How To Supplement With Formula
I was one month into maternity leave when I started thinking about the logistics of going back to work while breastfeeding. I was trying to navigate what my pumping at work schedule would be like. And, let me just say, it was stressing me out!
Would I pump enough milk? Would I have enough time to pump? After thinking about it more, I wondered if supplementing with a small amount of formula was a good solution.
I had no choice but to supplement with formula for my twins. My experience with that helped open me up to the idea possibly formula feeding on occasion.
Now, my next dilemma was that I wasn’t really sure how to supplement with formula. One of my biggest questions was whether it would be difficult to introduce formula as my baby got older.
Given my worries about returning to work, I decided to ask about introducing formula, as a supplement, at the 6 week pediatrician appointment. This is what I learned.
Introduce Formula By 2 Months Old
This was a surprise. It was much earlier than I anticipated.
According to our pediatrician, the best chance that your baby will easily accept formula, is to give it by 2 months old. It is easier to introduce formula early because your baby will get used to its taste.
This same timeline applies for introducing a bottle to a breastfed baby too.
Even with my previous experience of giving both formula and breast milk to my twins, it was very difficult emotionally, to give my baby that first bottle of formula.
However, I was confident that in the long run it would help me breastfeed longer. It turned out to work really well. My baby never had more than 1 bottle of formula a day over the next year.
By supplementing with formula I gained a reduction in stress. If I didn’t pump enough milk at work or I needed to be away for a couple hours on the weekend, I wasn’t overly worried about how much breast milk was available.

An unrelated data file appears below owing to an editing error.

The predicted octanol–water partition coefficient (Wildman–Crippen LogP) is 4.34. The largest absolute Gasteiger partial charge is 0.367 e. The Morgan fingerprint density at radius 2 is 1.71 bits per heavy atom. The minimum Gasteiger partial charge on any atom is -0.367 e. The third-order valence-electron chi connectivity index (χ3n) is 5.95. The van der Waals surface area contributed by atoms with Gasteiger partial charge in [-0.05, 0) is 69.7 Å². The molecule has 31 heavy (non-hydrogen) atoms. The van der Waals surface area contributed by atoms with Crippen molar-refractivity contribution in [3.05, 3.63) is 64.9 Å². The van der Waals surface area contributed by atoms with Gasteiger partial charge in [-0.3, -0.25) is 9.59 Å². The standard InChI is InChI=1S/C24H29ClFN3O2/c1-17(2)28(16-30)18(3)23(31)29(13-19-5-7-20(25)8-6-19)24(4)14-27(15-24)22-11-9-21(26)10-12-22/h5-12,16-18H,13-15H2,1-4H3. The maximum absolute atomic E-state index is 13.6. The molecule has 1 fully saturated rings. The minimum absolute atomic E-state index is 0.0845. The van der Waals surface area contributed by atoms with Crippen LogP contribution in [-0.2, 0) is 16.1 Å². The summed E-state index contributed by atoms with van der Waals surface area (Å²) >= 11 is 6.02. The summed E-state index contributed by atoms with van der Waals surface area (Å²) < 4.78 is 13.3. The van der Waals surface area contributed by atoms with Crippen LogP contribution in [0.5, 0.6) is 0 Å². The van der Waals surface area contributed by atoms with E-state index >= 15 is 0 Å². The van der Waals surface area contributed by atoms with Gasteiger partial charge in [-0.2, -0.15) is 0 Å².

How To Start Supplementing With Formula
If your baby won’t take formula initially, which is likely, mix the formula with breast milk. I recommend either starting with one quarter or one half formula and the rest of the bottle containing breast milk.
Add more formula to the bottle every 2 to 3 days until your baby is drinking formula by itself. This is also a good method if you are worried that your baby’s stomach will react poorly to formula.
One thing I found confusing, at first, was how to combine breast milk and formula in one bottle. Should you mix powdered formula with breast milk or water?
The short answer is, mix powdered formula with water then combine with the amount of breast milk you want. Start by making up the formula.
An example is to put 2 oz of water in a bottle with one scoop of formula. Shake the bottle to mix it. Add another 2 oz of breast milk and shake lightly to mix the formula and breast milk. This gives an approximately 50:50 mixture, but you can adjust your breast milk to formula ratio, as needed.
Can You Mix Formula And Breast Milk?
I would like to point out that it is completely safe to mix formula and breast milk together in a bottle. You may have heard that you are not supposed to mix breast milk and formula.
The only reason for this is to prevent breast milk (aka liquid gold) from going to waste. To give you an idea of my experience, after 6 weeks old, I knew my baby was a good eater. I was comfortable that his bottles would generally be completely finished.
The biggest risk of mixing formula and breast milk is a small amount of breast milk might go to waste. The older your baby gets, the less of a concern this probably will be.
Personally, my attitude towards using separate bottles for feedings is that “ain’t nobody got time for that”. I prefer to take the very small risk of wasting an ounce of breast milk, rather than making up two separate bottles.
You won’t have a fussy baby waiting to be fed, plus you will have less prep time and less to clean up. All very important things to consider when you have a newborn at home.
Decide On The Number Of Formula Feedings
If you are going to be supplementing with formula, it is best to decide approximately how many feedings a day will be formula versus breast milk.
In order to continue breastfeeding you will need to maintain your breast milk supply. To do this, slowly introduce additional formula feeds every 3 to 4 days. This will maintain the appropriate supply of breast milk. Plus, slowly adding formula feeds will help reduce breast engorgement.
Another thing to consider is the adjustment to formula for baby. The first brand or type of formula you try, might not work out. Don’t rush into more than 1 bottle of formula a day until you know your baby is reacting well to the diet change.
I hope these tips give you a better understanding of how to supplement with formula, along with giving you an idea of how to approach it.
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